Light-activated toys are typically used by children indoors, and in some instances, where fluorescent lighting is used. In rooms where fluorescent lighting is present, significant amounts of 60 cycle and 120 cycle light flicker may be present, although imperceptible to the human eye. Toys incorporating photosensitive devices respond to varying degrees to such light flicker and produce an output signal which inclues a 60 cycle and/or 120 cycle light flicker component. Care must be taken, when designing such toys for indoor use, to ignore or reject such light flicker components in order to avoid continuous triggering of the toy or other interference with its intended mode of operation.
Within the fields of intrusion alarms and automatic focusing cameras, it is known to use two or more photosensitive devices either to detect the passage of an object through a protected field or to detect the presence or absence of an object at a predetermined focal point. Examples of such optical systems are disclosed in U.S. Pat. Nos. 4,002,899; 4,317,992; and 3,631,434. However, such optical systems are not well suited for use within a toy intended for often rough handling by children. Such optical circuits typically require careful alignment of the optical sensors incorporated therein so that the optical paths viewed thereby overlap at a predetermined focal point or are otherwise positioned in a fixed relationship relative to one another. Obviously, it would be almost impossible to maintain any particular alignment between multiple photosensitive devices and/or related optical paths within a toy that is likely to be dropped, thrown and/or kicked. In addition, such prior art optical systems employing multiple photosensitive devices are often designed to distinguish between a matched condition (when both photosensitive devices view the same relative light intensity) and a mismatched condition (when the photosensitive devices receive different relative light intensities). While it may be practical to distinguish between matched and mismatched conditions for an intrusion alarm or focusing device where relative alignments of the optical paths can be carefully controlled, such a detection system would not be practical for an optically actuated toy.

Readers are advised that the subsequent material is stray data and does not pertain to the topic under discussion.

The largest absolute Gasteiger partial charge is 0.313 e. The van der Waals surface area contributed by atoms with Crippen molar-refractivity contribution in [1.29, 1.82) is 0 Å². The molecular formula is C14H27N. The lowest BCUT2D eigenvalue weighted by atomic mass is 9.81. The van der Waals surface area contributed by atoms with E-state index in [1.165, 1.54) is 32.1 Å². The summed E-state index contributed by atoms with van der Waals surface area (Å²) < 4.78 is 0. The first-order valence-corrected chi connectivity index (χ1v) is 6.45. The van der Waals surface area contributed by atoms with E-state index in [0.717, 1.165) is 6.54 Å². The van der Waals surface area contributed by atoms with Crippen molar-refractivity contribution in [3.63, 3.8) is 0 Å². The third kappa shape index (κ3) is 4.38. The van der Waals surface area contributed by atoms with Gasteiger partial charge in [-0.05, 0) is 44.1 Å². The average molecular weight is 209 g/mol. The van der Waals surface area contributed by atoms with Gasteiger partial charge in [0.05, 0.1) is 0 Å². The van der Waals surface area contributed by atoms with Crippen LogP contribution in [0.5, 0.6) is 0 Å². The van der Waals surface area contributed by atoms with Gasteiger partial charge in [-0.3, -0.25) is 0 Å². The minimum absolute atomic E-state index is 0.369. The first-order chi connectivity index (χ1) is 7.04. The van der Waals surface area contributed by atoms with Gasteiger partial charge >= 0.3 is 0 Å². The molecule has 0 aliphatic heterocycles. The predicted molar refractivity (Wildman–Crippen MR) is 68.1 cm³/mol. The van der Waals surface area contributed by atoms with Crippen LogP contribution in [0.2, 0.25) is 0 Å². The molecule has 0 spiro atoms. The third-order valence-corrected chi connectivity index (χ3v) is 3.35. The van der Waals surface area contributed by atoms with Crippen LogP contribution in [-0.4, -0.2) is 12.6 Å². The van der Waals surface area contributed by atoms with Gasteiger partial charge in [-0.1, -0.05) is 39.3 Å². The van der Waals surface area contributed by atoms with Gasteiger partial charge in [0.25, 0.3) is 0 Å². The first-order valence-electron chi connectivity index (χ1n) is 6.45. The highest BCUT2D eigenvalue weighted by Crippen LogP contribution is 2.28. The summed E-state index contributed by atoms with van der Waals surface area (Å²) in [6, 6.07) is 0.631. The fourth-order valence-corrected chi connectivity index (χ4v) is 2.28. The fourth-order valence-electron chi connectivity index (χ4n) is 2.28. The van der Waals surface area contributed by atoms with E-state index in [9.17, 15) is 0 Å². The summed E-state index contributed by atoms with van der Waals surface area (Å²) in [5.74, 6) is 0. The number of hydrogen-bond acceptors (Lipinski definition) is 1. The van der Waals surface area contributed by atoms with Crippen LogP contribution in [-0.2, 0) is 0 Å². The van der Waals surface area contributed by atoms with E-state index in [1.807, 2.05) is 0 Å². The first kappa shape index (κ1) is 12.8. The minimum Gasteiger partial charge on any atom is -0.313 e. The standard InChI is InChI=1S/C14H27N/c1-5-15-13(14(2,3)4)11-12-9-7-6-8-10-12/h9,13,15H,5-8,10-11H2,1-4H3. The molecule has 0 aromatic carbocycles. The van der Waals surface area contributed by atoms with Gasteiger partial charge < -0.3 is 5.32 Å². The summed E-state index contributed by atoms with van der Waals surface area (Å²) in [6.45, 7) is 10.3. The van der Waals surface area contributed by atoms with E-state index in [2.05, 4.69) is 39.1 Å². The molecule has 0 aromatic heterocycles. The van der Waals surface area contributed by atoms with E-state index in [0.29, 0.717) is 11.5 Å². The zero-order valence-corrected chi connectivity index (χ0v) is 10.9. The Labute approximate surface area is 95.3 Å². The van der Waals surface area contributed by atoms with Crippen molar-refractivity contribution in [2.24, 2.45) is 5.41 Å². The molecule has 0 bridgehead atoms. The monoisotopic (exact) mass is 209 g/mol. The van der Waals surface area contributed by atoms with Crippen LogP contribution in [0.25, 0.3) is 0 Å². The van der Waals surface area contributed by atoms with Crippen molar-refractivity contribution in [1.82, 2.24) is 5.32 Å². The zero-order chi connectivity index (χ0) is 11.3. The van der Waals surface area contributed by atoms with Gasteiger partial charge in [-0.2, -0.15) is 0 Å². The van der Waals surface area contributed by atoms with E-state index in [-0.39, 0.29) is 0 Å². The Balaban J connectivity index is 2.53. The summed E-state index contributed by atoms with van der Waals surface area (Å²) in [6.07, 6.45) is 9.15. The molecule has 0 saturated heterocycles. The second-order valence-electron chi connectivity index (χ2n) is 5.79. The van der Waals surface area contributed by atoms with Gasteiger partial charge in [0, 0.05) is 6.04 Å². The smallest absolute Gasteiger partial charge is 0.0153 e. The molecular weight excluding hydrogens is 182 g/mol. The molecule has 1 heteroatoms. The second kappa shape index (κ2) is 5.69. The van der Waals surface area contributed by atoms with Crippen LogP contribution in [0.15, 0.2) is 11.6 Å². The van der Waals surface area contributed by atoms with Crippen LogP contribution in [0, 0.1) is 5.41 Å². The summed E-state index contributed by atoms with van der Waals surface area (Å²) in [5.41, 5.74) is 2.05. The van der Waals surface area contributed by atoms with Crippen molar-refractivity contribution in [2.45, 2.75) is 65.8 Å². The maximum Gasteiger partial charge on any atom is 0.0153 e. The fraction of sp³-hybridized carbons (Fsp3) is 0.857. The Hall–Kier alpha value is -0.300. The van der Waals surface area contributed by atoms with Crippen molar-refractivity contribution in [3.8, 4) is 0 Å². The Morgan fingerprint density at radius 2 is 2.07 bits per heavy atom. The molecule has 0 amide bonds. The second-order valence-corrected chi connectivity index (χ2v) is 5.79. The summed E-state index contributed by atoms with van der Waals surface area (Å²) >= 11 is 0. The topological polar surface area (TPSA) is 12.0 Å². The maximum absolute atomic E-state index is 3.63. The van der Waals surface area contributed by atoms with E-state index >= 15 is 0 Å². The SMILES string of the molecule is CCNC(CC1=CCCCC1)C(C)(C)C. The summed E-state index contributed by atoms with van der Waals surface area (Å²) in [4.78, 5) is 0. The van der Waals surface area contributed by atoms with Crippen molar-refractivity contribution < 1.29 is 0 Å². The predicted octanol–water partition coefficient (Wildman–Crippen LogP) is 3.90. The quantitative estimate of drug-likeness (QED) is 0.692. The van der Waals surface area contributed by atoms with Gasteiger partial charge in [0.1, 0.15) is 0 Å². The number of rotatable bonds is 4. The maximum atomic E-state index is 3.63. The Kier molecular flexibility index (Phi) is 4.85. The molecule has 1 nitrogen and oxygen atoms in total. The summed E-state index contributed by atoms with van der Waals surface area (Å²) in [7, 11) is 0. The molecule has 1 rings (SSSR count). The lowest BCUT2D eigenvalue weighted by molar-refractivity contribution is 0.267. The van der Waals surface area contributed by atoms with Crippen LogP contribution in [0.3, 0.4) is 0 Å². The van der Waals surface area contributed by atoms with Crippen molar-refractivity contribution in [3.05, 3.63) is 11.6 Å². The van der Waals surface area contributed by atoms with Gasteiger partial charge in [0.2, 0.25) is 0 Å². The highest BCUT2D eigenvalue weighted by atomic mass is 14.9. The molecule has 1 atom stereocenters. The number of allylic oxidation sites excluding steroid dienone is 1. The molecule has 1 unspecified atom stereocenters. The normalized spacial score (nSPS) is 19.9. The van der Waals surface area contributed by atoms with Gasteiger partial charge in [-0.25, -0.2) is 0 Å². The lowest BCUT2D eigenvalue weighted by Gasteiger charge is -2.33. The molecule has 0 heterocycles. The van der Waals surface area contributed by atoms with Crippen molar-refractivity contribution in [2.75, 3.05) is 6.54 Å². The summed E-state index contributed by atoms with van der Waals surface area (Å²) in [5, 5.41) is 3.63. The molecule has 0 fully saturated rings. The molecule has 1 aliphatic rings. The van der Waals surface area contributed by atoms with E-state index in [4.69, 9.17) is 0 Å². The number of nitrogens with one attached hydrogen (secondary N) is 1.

It has been determined that an optical sensing circuit for incorporation within a child's toy doll should lend a personality to the toy wherein it appears to respond differently to different people, or in actuality, to different types of clothing worn by persons playing with the toy under various lighting conditions. It is also deemed desirable to provide an optical sensing circuit allowing the toy to spontaneously respond to changes in naturally occurring lighting conditions, for example, sunrise, sunset, the creation of shadows and/or changes in room light induced by movement of clouds. In contrast, intrusion detection circuits and automatic focusing devices must be designed to ignore such changing ambient conditions in order to prevent the generation of false alarms and/or improper focusing signals.
As set forth above, a toy of the type described herein is intended to respond to a stimulus, preferably light-related, in order to generate a series of lifelike sounds. However, it has been found that attempts to generate such lifelike sounds with signals of a single frequency are insufficient. It has further been determined that, in order to make such a toy more appealing to children and others, that such audible sounds be retriggerable if the stimulus that initiated such sounds is repeated within a short period of time.
Of course, another difficulty faced by a toy designer in producing such an optically actuated toy for generating audible sounds is the matter of packaging the photosensitive devices, related electronic circuitry, and a related speaker in a form which may be easily incorporated within a doll or other toy, protecting such components from abuse, while minimizing the overall cost of the product.